QIn order to get the country out of its economic problems, the government has decided to increase taxes. At this rate, the government will be unpopular. What would you say about this?
Theoretically we like if there are no taxes. Government revenue is essential in order to provide basic services to society. At our level of capital income, the government revenue should be at least 20% of the GDP. Countries with developed economies have 30-35% of the GDP. It is a myth that the taxation is bad; but, taxes must be used properly. Sri Lankan government revenue is very low. What did the former regime do? They gave tax concessions to the privileged and business classes by disadvantaging the poor and the working class. The former government kept the economy rolling by borrowing. While the opposition is trying to highlight a single issue like taxation and the VAT, they should have a look at the total picture.
Q Apart from taxation, are there any other options?
It is actually a very important and valid question. Taxation is only one side of it. Other sides are the fiscal policies such as costs and revenue. Further, the actual economy also must grow. When the former government launched public expenditure programmes by deciding to build an airport which has no aircraft, a port which has no ships and roads which don’t give an economic return, the net benefits have not been considered. There was no multiplier effect on the economy. The real economy will go up, if the people manufacture more, export more, create jobs and begin new industries.
Q All of these problems have been caused by the reckless decisions taken by the former government. But it is now the people who have to shoulder the burden. Why is the Yahapalana government putting more burdens on people?
It is the people who elect representatives and politicians. They take good decisions and bad decisions. If they take good decisions, they benefit by it and if they make bad decisions, they will suffer its down sides. While corruption needs to be punished through the law, the people too have a responsibility. If they want a better outcome, they need to elect people who have integrity and knowledge.
Q Even after you have found all the information regarding the current fate the SriLankan and what caused it, why don’t we see any legal action being taken against those who were responsible? Is there any pressure to stop the matter being investigated?
I am ashamed to tell you that we have been slow in prosecuting those answerable based on the Weliamuna report. We will follow up issues as highlighted on that report according to which the capital commitments the SriLankan Airline had made amounted to Rs.2.3 billion in addition to its losses. The report included a high level of corruption, serious financial crimes and suggestions of money laundering by the airline management. We will not sweep them under the carpet.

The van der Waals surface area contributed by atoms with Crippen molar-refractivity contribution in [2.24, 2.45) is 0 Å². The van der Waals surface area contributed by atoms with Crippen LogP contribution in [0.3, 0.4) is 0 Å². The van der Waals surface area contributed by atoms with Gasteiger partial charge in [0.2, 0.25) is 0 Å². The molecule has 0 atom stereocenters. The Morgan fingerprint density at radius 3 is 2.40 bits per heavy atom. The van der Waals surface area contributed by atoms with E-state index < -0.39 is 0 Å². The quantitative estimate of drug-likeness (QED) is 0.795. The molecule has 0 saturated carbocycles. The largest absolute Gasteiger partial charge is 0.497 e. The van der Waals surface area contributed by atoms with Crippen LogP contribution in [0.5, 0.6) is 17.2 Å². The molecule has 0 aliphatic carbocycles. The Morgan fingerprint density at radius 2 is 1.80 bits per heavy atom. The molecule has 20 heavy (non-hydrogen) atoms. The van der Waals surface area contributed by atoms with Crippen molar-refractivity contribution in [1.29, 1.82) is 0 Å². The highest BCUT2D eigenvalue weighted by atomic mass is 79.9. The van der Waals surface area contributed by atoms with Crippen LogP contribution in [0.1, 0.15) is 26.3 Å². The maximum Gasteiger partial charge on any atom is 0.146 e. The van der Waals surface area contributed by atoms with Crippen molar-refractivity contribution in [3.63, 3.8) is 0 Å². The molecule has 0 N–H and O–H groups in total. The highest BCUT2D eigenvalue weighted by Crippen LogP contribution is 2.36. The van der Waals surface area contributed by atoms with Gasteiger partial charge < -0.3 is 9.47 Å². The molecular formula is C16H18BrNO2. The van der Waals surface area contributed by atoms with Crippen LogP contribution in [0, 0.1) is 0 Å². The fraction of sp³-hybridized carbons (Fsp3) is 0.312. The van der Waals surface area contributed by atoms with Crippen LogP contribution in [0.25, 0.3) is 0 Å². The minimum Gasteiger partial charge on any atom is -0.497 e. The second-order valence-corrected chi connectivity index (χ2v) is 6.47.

Q After this government was elected, many allegations of corruption, murder and misuse of state property were leveled against the Rajapaksas. On the SriLankan issue, apparently it was former president Mahinda Rajapaksa who was responsible [for its debacle]. When will the blame game stop?
There are two sides to it. It is actually not a blame. It is justice that needs to be pursued on behalf of the people. It is the people who are telling us to take action against those who have robbed the country. There are hundreds of files on which work has been completed but they have not been able to put into the legal prosecution frame because there are too many things to be done in the judicial system. I am calling for a special court to hear corruption and fraud so that we can speed up the process of all of these cases.
Q This is about the Economic and Technology Cooperation Agreement to be finalised with India. Are there any possibilities of long-time negative impacts on trade and other sectors of Sri Lanka due to the ETCA?
It is a wide agreement. We are not selecting sectors to be focused on the pact, neither are they. India is the next fast growing economy and geographically we are next to it. We have two options either we benefit from it or ignore it. Already many countries have had free trade pacts with India. Sri Lanka has debated issues but have not taken decisions missing out on almost a decade. If we had signed a trade agreement with India ten years ago, we could have become the second country in the world next to Singapore.
Q Are you happy you are in politics?
I never answer that question. If you observed how I responded to the previous phone call; did I look happy? I never ask myself whether I am happy or not. I came into politics to do what I think right and I will quit at the right time.